The definition claims to be descriptive in nature and equates the popular culture with almost all the things that the people do and enjoy. However, Hall says that it is the opposition amongst the dominating culture which is the centre and the dominated culture literally on the periphery of the social fabric. Thus, this difference is valuable in taking our attention to the way in which the existing institutions like say schools, etc. work to create and manage this opposition. However, this information is not descriptive in nature and it relies on a notion of the people versus the non-people, a comparison precisely constituted by the dialogue about the culture, conducted in those institutions. The forms of cultural does not have a fixed position on this hierarchy, but keep moving up and down according to their recruitment as per discussion of legitimate and non-legitimate culture in the existing time.Hall rejects both of the above mentioned definitions and instead speaks of the popular culture as a site where ‘the people’ are represented, are fought with and the associated struggle. The concern from Hall particularly, is associated with the processes by which ‘the people’ are defined as submitting to higher powers and providing them all the right to leverage the same against ‘the people’ being opposed to such principles of domination, in turn giving birth to the political concept of the popular culture. However in, the essay Hall just provides a glimpse of his own analysis of the popular as a concept and tried to use the imagination of the reader to work out the rest. Racist ideologies had taken hold of the common sense of the working class and had enough evidence of these ideologies in common realms like newspapers, comments of politicians and almost every part of common life. Thus, the question for Hall working on trying to understand the popular is not simply with the availability of evidence. Also, it was never a matter of it being comparatively easier to study the production of such ideologies in the common available realms of society, but the problem that he encountered was in the theoretical status of concepts such as the consciousness of people and the popular culture.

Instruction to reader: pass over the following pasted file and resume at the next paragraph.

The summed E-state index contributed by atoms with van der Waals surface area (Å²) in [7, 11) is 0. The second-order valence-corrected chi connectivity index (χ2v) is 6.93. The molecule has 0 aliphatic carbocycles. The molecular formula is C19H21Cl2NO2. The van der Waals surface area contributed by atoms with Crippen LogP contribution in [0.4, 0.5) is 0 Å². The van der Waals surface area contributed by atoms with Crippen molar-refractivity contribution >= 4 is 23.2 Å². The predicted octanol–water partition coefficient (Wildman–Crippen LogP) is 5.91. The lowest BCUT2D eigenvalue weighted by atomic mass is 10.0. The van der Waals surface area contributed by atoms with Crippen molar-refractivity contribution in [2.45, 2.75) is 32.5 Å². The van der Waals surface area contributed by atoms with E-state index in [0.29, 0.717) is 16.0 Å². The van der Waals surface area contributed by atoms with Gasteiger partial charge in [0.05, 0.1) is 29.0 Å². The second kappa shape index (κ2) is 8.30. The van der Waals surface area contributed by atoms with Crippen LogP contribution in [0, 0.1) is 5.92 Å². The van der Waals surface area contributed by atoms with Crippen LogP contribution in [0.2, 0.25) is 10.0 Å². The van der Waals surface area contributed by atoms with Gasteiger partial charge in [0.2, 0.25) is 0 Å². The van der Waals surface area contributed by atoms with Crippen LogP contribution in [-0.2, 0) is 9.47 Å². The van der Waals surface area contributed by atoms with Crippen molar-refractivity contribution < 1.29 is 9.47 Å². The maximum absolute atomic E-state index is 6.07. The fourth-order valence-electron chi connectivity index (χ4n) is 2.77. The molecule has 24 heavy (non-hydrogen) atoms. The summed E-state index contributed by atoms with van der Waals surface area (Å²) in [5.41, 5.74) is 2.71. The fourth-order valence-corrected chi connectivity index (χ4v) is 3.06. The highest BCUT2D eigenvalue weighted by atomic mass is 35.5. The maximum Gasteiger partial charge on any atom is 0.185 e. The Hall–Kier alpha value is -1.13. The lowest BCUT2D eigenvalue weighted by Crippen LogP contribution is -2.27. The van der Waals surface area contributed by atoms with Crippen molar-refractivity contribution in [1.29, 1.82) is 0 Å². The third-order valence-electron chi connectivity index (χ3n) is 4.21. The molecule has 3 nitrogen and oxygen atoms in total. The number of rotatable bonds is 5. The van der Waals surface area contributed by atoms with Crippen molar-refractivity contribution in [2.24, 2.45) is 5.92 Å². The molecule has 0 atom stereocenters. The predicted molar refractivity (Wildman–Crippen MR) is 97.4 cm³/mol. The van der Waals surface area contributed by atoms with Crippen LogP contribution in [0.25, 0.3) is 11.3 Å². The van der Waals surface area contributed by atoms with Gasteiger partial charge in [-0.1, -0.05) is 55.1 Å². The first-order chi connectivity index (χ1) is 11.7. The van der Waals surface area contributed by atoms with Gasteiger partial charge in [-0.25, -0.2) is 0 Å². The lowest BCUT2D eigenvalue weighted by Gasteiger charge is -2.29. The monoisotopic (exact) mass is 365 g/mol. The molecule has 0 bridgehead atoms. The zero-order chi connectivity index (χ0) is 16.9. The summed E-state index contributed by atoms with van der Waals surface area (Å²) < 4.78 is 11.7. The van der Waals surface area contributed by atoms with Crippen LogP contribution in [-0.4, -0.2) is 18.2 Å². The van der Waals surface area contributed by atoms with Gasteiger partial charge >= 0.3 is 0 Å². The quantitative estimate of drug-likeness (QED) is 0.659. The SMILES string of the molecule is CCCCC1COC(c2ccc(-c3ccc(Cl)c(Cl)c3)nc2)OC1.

He argues that a dialectic approach to consciousness and conditions is of paramount importance but that path has hardly been explored. Similarly, when analysing the culture, he refers to common sense and its theoretical status which is being hinted to and not developed within the clear frameworks and the terms like ‘working class culture’ comes in to the picture. But Hall does not see the problem to be one which can be at least left out in the analysis of the popular culture. He has argued time and again that there is no fixed content to the category commonly termed as ‘the people,’ and that popular culture is the site or platform where ‘the people’ are constituted, and that popular culture is always a site of struggle amongst the stakeholders involved.